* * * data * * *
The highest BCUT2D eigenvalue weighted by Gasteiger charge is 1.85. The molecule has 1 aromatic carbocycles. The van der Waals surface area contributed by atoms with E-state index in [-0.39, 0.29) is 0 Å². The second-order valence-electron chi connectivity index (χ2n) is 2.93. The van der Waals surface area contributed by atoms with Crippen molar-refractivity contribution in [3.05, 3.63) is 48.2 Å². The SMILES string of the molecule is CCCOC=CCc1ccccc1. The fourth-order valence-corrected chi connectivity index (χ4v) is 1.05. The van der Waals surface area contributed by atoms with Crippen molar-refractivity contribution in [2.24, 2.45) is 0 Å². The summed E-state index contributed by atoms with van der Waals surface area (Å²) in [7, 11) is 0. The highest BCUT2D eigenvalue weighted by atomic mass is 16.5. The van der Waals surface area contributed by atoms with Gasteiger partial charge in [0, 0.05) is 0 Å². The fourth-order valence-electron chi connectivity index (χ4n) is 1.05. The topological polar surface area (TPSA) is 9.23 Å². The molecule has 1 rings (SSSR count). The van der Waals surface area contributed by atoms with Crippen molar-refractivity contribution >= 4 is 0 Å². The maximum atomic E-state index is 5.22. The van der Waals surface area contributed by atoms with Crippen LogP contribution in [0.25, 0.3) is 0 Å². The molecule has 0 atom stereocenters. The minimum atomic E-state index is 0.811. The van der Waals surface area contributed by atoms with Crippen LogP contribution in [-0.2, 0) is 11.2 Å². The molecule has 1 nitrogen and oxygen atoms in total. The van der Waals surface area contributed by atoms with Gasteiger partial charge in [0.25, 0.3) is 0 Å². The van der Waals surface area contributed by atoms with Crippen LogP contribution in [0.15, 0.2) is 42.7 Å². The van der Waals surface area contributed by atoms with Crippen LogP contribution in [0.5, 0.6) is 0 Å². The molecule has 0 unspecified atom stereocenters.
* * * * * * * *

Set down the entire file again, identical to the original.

The highest BCUT2D eigenvalue weighted by Gasteiger charge is 1.85. The molecule has 1 aromatic carbocycles. The van der Waals surface area contributed by atoms with E-state index in [-0.39, 0.29) is 0 Å². The second-order valence-electron chi connectivity index (χ2n) is 2.93. The van der Waals surface area contributed by atoms with Crippen molar-refractivity contribution in [3.05, 3.63) is 48.2 Å². The SMILES string of the molecule is CCCOC=CCc1ccccc1. The fourth-order valence-corrected chi connectivity index (χ4v) is 1.05. The van der Waals surface area contributed by atoms with Crippen molar-refractivity contribution in [2.24, 2.45) is 0 Å². The summed E-state index contributed by atoms with van der Waals surface area (Å²) in [7, 11) is 0. The highest BCUT2D eigenvalue weighted by atomic mass is 16.5. The van der Waals surface area contributed by atoms with Gasteiger partial charge in [0, 0.05) is 0 Å². The fourth-order valence-electron chi connectivity index (χ4n) is 1.05. The topological polar surface area (TPSA) is 9.23 Å². The molecule has 1 rings (SSSR count). The van der Waals surface area contributed by atoms with Crippen molar-refractivity contribution >= 4 is 0 Å². The maximum atomic E-state index is 5.22. The van der Waals surface area contributed by atoms with Crippen LogP contribution in [0.25, 0.3) is 0 Å². The molecule has 0 atom stereocenters. The minimum atomic E-state index is 0.811. The van der Waals surface area contributed by atoms with Crippen LogP contribution in [-0.2, 0) is 11.2 Å². The molecule has 1 nitrogen and oxygen atoms in total. The van der Waals surface area contributed by atoms with Gasteiger partial charge in [0.25, 0.3) is 0 Å². The van der Waals surface area contributed by atoms with Crippen LogP contribution in [0.15, 0.2) is 42.7 Å². The van der Waals surface area contributed by atoms with Crippen LogP contribution in [0.5, 0.6) is 0 Å². The molecule has 0 unspecified atom stereocenters.